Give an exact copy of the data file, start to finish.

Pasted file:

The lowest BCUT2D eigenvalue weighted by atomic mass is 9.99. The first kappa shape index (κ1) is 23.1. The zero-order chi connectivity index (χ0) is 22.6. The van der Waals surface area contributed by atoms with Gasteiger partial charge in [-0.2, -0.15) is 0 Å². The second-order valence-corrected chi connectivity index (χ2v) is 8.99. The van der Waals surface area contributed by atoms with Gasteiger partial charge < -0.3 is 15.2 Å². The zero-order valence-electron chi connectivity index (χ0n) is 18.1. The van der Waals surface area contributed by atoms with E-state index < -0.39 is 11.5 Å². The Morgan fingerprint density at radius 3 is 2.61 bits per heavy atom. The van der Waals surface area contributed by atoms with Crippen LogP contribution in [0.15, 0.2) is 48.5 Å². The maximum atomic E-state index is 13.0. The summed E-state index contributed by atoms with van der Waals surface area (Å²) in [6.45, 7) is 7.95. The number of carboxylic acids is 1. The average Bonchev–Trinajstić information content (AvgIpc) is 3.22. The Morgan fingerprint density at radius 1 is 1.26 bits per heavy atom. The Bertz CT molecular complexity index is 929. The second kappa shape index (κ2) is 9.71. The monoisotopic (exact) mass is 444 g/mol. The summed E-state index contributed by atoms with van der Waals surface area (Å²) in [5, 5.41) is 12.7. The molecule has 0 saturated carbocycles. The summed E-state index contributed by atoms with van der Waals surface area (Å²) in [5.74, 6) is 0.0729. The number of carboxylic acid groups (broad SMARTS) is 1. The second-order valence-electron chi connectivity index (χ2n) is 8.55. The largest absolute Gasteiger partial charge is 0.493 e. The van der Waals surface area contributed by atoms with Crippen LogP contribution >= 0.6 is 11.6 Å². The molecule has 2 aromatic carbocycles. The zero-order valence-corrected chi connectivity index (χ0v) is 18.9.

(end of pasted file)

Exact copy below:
The lowest BCUT2D eigenvalue weighted by atomic mass is 9.99. The first kappa shape index (κ1) is 23.1. The zero-order chi connectivity index (χ0) is 22.6. The van der Waals surface area contributed by atoms with Gasteiger partial charge in [-0.2, -0.15) is 0 Å². The second-order valence-corrected chi connectivity index (χ2v) is 8.99. The van der Waals surface area contributed by atoms with Gasteiger partial charge < -0.3 is 15.2 Å². The zero-order valence-electron chi connectivity index (χ0n) is 18.1. The van der Waals surface area contributed by atoms with E-state index < -0.39 is 11.5 Å². The Morgan fingerprint density at radius 3 is 2.61 bits per heavy atom. The van der Waals surface area contributed by atoms with Crippen LogP contribution in [0.15, 0.2) is 48.5 Å². The maximum atomic E-state index is 13.0. The summed E-state index contributed by atoms with van der Waals surface area (Å²) in [6.45, 7) is 7.95. The number of carboxylic acids is 1. The average Bonchev–Trinajstić information content (AvgIpc) is 3.22. The Morgan fingerprint density at radius 1 is 1.26 bits per heavy atom. The Bertz CT molecular complexity index is 929. The second kappa shape index (κ2) is 9.71. The monoisotopic (exact) mass is 444 g/mol. The summed E-state index contributed by atoms with van der Waals surface area (Å²) in [5, 5.41) is 12.7. The molecule has 0 saturated carbocycles. The summed E-state index contributed by atoms with van der Waals surface area (Å²) in [5.74, 6) is 0.0729. The number of carboxylic acid groups (broad SMARTS) is 1. The second-order valence-electron chi connectivity index (χ2n) is 8.55. The largest absolute Gasteiger partial charge is 0.493 e. The van der Waals surface area contributed by atoms with Crippen LogP contribution >= 0.6 is 11.6 Å². The molecule has 2 aromatic carbocycles. The zero-order valence-corrected chi connectivity index (χ0v) is 18.9.